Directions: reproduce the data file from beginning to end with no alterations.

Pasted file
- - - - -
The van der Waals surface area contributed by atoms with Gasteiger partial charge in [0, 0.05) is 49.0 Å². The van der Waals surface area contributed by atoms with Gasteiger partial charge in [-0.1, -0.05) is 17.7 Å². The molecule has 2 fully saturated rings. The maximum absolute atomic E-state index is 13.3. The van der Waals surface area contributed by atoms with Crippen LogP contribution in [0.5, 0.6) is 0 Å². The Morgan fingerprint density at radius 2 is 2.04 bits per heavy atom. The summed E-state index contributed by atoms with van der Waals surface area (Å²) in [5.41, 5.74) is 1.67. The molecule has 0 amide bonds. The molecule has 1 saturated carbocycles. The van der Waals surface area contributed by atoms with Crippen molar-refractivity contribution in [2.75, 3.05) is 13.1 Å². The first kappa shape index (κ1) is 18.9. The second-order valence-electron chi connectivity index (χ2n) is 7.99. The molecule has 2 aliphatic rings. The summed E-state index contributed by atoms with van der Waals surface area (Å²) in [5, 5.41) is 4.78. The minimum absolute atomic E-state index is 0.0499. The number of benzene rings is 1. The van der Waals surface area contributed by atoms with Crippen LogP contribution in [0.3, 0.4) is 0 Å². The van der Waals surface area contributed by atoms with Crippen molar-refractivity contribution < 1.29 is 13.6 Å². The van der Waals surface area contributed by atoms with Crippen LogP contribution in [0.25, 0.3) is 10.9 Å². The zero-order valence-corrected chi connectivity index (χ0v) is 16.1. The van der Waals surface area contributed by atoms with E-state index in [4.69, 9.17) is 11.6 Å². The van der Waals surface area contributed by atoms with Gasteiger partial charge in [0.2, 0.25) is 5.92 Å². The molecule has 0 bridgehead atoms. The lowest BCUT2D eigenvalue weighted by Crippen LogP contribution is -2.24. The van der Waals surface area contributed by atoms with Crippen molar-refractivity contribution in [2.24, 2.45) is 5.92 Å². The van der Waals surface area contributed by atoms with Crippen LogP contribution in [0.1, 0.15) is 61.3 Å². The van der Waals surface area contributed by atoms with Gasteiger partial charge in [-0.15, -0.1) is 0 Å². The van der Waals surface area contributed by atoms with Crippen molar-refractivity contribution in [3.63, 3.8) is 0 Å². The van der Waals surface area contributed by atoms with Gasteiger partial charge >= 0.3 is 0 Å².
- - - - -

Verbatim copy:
The van der Waals surface area contributed by atoms with Gasteiger partial charge in [0, 0.05) is 49.0 Å². The van der Waals surface area contributed by atoms with Gasteiger partial charge in [-0.1, -0.05) is 17.7 Å². The molecule has 2 fully saturated rings. The maximum absolute atomic E-state index is 13.3. The van der Waals surface area contributed by atoms with Crippen LogP contribution in [0.5, 0.6) is 0 Å². The Morgan fingerprint density at radius 2 is 2.04 bits per heavy atom. The summed E-state index contributed by atoms with van der Waals surface area (Å²) in [5.41, 5.74) is 1.67. The molecule has 0 amide bonds. The molecule has 1 saturated carbocycles. The van der Waals surface area contributed by atoms with Crippen molar-refractivity contribution in [2.75, 3.05) is 13.1 Å². The first kappa shape index (κ1) is 18.9. The second-order valence-electron chi connectivity index (χ2n) is 7.99. The molecule has 2 aliphatic rings. The summed E-state index contributed by atoms with van der Waals surface area (Å²) in [5, 5.41) is 4.78. The minimum absolute atomic E-state index is 0.0499. The number of benzene rings is 1. The van der Waals surface area contributed by atoms with Crippen LogP contribution in [0.3, 0.4) is 0 Å². The van der Waals surface area contributed by atoms with Crippen molar-refractivity contribution < 1.29 is 13.6 Å². The van der Waals surface area contributed by atoms with Crippen LogP contribution in [0.25, 0.3) is 10.9 Å². The zero-order valence-corrected chi connectivity index (χ0v) is 16.1. The van der Waals surface area contributed by atoms with E-state index in [4.69, 9.17) is 11.6 Å². The van der Waals surface area contributed by atoms with Gasteiger partial charge in [0.2, 0.25) is 5.92 Å². The molecule has 0 bridgehead atoms. The lowest BCUT2D eigenvalue weighted by Crippen LogP contribution is -2.24. The van der Waals surface area contributed by atoms with Crippen molar-refractivity contribution in [2.24, 2.45) is 5.92 Å². The van der Waals surface area contributed by atoms with Crippen LogP contribution in [0.1, 0.15) is 61.3 Å². The van der Waals surface area contributed by atoms with Gasteiger partial charge in [-0.15, -0.1) is 0 Å². The van der Waals surface area contributed by atoms with Crippen molar-refractivity contribution in [3.63, 3.8) is 0 Å². The van der Waals surface area contributed by atoms with Gasteiger partial charge >= 0.3 is 0 Å².